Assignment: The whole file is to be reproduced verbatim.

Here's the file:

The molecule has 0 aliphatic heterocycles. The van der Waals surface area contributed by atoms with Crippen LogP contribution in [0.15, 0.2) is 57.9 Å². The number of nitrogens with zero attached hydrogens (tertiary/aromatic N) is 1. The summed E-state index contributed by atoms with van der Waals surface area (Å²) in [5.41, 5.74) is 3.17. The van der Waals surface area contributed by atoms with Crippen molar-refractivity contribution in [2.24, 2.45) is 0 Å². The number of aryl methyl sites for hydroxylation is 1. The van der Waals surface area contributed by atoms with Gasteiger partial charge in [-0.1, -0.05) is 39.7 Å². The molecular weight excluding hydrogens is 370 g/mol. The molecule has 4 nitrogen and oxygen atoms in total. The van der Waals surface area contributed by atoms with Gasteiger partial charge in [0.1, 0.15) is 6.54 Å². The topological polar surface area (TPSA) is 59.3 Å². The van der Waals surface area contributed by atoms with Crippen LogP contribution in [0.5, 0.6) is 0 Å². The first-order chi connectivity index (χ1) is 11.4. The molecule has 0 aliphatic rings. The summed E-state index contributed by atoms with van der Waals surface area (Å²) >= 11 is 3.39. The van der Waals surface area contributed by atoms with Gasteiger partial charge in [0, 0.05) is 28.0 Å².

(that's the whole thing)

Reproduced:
The molecule has 0 aliphatic heterocycles. The van der Waals surface area contributed by atoms with Crippen LogP contribution in [0.15, 0.2) is 57.9 Å². The number of nitrogens with zero attached hydrogens (tertiary/aromatic N) is 1. The summed E-state index contributed by atoms with van der Waals surface area (Å²) in [5.41, 5.74) is 3.17. The van der Waals surface area contributed by atoms with Crippen molar-refractivity contribution in [2.24, 2.45) is 0 Å². The number of aryl methyl sites for hydroxylation is 1. The van der Waals surface area contributed by atoms with Gasteiger partial charge in [-0.1, -0.05) is 39.7 Å². The molecular weight excluding hydrogens is 370 g/mol. The molecule has 4 nitrogen and oxygen atoms in total. The van der Waals surface area contributed by atoms with Gasteiger partial charge in [0.1, 0.15) is 6.54 Å². The topological polar surface area (TPSA) is 59.3 Å². The van der Waals surface area contributed by atoms with Crippen LogP contribution in [0.5, 0.6) is 0 Å². The first-order chi connectivity index (χ1) is 11.4. The molecule has 0 aliphatic rings. The summed E-state index contributed by atoms with van der Waals surface area (Å²) >= 11 is 3.39. The van der Waals surface area contributed by atoms with Gasteiger partial charge in [0, 0.05) is 28.0 Å².